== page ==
MAYWOOD, Ill. – An estimated 50 million adults in the United States suffer from arthritis. According to the Centers for Disease Control and Prevention, one of the best ways to combat the onset of arthritis, control pain and improve function is through exercise.
“People who have arthritis are often scared to exercise because they think they will hurt themselves, but the condition will only get worse if people don’t get moving,” said Valerie Walkowiak, medical integration coordinator at the Loyola Center for Fitness. “The best way to start is to talk to your doctor about exercising and then work with a therapist or personal trainer to establish guidelines. Be proactive and take it one step at a time.”
Some of the benefits of exercise for arthritis sufferers include:
Preserving and restoring range of motion and flexibility around each affected joint
Increasing muscle strength and endurance to enhance joint stability
Increasing aerobic conditioning to improve psychological state and decrease risks of disease
According to Walkowiak, the best exercise routine will depend on what type of arthritis has been diagnosed.
The most common form of arthritis is osteoarthritis, when cartilage begins to break down leaving the joint with no cushion between bones. Rheumatoid arthritis, in which inflammation in the joint causes it to lose shape and alignment, also affects many Americans. Though the specifics will depend on each individual, all exercise programs should include stretching, muscle strengthening and low-impact aerobic exercise.
“For all arthritis sufferers, the most beneficial exercise will be stretching to increase range of motion around an affected joint,” Walkowiak said. “The type of stretching one should do depends on which joint is affected.”
Muscle-strength training also is important for improving daily function. Be careful when starting a weight-training routine. Use light resistance with minimal repetitions. Lift weights 2-3 times a week with a day of rest between to allow for muscle recovery. One should not experience pain when performing exercises.
“Arthritis affects people in all age groups and fitness levels. The activities that an individual will be able to perform will depend on their current fitness level,” Walkowiak said.
Low-impact aerobic exercise is safe for people with arthritis and helps with pain control and to improve daily function.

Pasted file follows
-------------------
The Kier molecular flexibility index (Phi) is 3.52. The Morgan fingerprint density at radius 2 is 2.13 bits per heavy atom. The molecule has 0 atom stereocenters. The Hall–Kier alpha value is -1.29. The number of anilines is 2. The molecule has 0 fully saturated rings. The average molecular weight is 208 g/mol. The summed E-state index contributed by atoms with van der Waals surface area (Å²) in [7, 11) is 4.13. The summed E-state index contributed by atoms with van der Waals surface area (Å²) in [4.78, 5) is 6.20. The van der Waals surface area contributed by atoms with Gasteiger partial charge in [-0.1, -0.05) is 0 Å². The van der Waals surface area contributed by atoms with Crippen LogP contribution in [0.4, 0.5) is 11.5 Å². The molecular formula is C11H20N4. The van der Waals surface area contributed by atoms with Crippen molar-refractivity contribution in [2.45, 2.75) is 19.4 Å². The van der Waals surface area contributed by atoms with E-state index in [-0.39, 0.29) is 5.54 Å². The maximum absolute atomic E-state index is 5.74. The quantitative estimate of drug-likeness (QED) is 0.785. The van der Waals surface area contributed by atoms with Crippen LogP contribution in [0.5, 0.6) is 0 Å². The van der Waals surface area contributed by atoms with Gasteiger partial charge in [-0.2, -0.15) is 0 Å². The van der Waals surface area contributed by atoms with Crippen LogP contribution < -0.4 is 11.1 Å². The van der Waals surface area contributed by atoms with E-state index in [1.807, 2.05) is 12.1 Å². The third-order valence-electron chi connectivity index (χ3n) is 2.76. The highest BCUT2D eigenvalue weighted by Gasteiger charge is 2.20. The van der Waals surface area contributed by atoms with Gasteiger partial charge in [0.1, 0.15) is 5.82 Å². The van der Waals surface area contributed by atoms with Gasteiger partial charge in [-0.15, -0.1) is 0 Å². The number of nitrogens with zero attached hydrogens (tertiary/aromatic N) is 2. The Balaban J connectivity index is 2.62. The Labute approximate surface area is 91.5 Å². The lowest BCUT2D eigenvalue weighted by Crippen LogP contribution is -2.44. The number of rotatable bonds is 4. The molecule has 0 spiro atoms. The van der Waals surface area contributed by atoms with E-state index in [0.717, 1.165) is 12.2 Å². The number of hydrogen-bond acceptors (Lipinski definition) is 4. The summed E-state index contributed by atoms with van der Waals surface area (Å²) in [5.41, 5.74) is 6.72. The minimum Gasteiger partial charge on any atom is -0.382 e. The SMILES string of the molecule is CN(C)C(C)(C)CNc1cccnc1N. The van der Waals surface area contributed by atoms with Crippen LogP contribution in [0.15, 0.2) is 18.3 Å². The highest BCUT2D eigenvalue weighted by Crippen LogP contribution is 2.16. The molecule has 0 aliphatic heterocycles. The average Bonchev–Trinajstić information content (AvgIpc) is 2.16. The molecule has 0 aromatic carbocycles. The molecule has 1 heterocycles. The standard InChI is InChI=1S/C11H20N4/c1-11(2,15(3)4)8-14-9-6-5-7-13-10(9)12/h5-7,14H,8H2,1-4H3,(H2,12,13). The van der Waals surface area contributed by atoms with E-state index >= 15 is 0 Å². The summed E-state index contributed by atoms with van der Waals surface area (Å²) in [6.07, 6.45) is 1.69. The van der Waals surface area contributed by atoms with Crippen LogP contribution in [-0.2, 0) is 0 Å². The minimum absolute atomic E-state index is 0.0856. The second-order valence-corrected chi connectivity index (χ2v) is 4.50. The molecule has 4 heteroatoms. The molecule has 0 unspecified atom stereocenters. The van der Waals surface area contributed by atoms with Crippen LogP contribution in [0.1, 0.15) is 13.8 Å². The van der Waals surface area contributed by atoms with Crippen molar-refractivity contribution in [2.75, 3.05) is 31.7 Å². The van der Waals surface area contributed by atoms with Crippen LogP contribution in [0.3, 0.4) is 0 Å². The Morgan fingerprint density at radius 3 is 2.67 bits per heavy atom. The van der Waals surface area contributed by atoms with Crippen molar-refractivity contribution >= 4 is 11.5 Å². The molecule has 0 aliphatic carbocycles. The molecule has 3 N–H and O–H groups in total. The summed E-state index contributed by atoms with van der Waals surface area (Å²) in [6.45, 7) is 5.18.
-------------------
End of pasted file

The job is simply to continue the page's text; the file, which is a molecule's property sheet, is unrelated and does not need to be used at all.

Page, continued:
“Start slow with 10 to 15 minutes of aerobic exercise every other day to see how it impacts your body. As your body adapts to the new routine, gradually increase duration to 30 to 45 minutes,” Walkowiak said.
Some low-impact exercise ideas include:
Gardening (depending on affected joint)
Low-impact aerobic classes
Walkowiak suggests that you always listen to your body and not push yourself too far, which can lead to injury. Here are a few more tips to keep in mind when starting an exercise routine:
Get professional advice and set guidelines before starting a program
Listen to your body. Pain is not a part of being fit
Don’t exercise during an arthritis flare-up
Start slow and progress as you go
Always warm up properly before you begin, including stretching and walking for a few minutes
“If we don’t keep our bodies healthy and active, we can lose function as we age. We all want to be independent and able to care for ourselves and by being proactive now we can make that a reality for a long time,” Walkowiak said.
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Based in the western suburbs of Chicago, Loyola University Health System is a quaternary care system with a 61-acre main medical center campus, the 36-acre Gottlieb Memorial Hospital campus and 28 primary and specialty care facilities in Cook, Will and DuPage counties. The medical center campus is conveniently located in Maywood, 13 miles west of the Chicago Loop and 8 miles east of Oak Brook, Ill. The heart of the medical center campus, Loyola University Hospital, is a 569-licensed-bed facility. It houses a Level 1 Trauma Center, a Burn Center and the Ronald McDonald® Children’s Hospital of Loyola University Medical Center. Also on campus are the Cardinal Bernardin Cancer Center, Loyola Outpatient Center, Center for Heart & Vascular Medicine and Loyola Oral Health Center as well as the LUC Stritch School of Medicine, the LUC Marcella Niehoff School of Nursing and the Loyola Center for Fitness. Loyola’s Gottlieb Memorial Hospital campus in Melrose Park includes the 264-bed community hospital, the Gottlieb Center for Fitness and the Marjorie G. Weinberg Cancer Care Center.